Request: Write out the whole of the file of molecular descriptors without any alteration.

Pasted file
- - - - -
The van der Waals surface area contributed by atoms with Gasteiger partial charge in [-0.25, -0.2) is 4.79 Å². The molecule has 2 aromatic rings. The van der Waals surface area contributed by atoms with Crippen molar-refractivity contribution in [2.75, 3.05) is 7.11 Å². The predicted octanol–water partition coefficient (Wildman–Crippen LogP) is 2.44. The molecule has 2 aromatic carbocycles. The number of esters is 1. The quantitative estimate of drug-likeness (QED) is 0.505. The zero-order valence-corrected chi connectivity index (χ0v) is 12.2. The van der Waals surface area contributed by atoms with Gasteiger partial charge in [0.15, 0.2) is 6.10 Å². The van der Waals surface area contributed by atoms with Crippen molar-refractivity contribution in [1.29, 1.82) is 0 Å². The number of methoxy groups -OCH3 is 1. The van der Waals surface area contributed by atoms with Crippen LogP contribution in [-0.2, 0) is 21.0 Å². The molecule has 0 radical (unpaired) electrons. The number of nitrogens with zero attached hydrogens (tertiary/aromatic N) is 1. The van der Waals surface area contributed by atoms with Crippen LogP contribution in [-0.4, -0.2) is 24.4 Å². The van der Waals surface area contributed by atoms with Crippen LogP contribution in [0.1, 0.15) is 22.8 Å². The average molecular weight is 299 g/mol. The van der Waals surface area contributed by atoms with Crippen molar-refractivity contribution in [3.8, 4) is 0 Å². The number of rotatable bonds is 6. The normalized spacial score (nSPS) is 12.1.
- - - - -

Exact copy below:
The van der Waals surface area contributed by atoms with Gasteiger partial charge in [-0.25, -0.2) is 4.79 Å². The molecule has 2 aromatic rings. The van der Waals surface area contributed by atoms with Crippen molar-refractivity contribution in [2.75, 3.05) is 7.11 Å². The predicted octanol–water partition coefficient (Wildman–Crippen LogP) is 2.44. The molecule has 2 aromatic carbocycles. The number of esters is 1. The quantitative estimate of drug-likeness (QED) is 0.505. The zero-order valence-corrected chi connectivity index (χ0v) is 12.2. The van der Waals surface area contributed by atoms with Gasteiger partial charge in [0.15, 0.2) is 6.10 Å². The van der Waals surface area contributed by atoms with Crippen molar-refractivity contribution in [1.29, 1.82) is 0 Å². The number of methoxy groups -OCH3 is 1. The van der Waals surface area contributed by atoms with Crippen LogP contribution in [-0.2, 0) is 21.0 Å². The molecule has 0 radical (unpaired) electrons. The number of nitrogens with zero attached hydrogens (tertiary/aromatic N) is 1. The van der Waals surface area contributed by atoms with Crippen LogP contribution in [-0.4, -0.2) is 24.4 Å². The van der Waals surface area contributed by atoms with Crippen LogP contribution in [0.1, 0.15) is 22.8 Å². The average molecular weight is 299 g/mol. The van der Waals surface area contributed by atoms with Crippen molar-refractivity contribution in [3.8, 4) is 0 Å². The number of rotatable bonds is 6. The normalized spacial score (nSPS) is 12.1.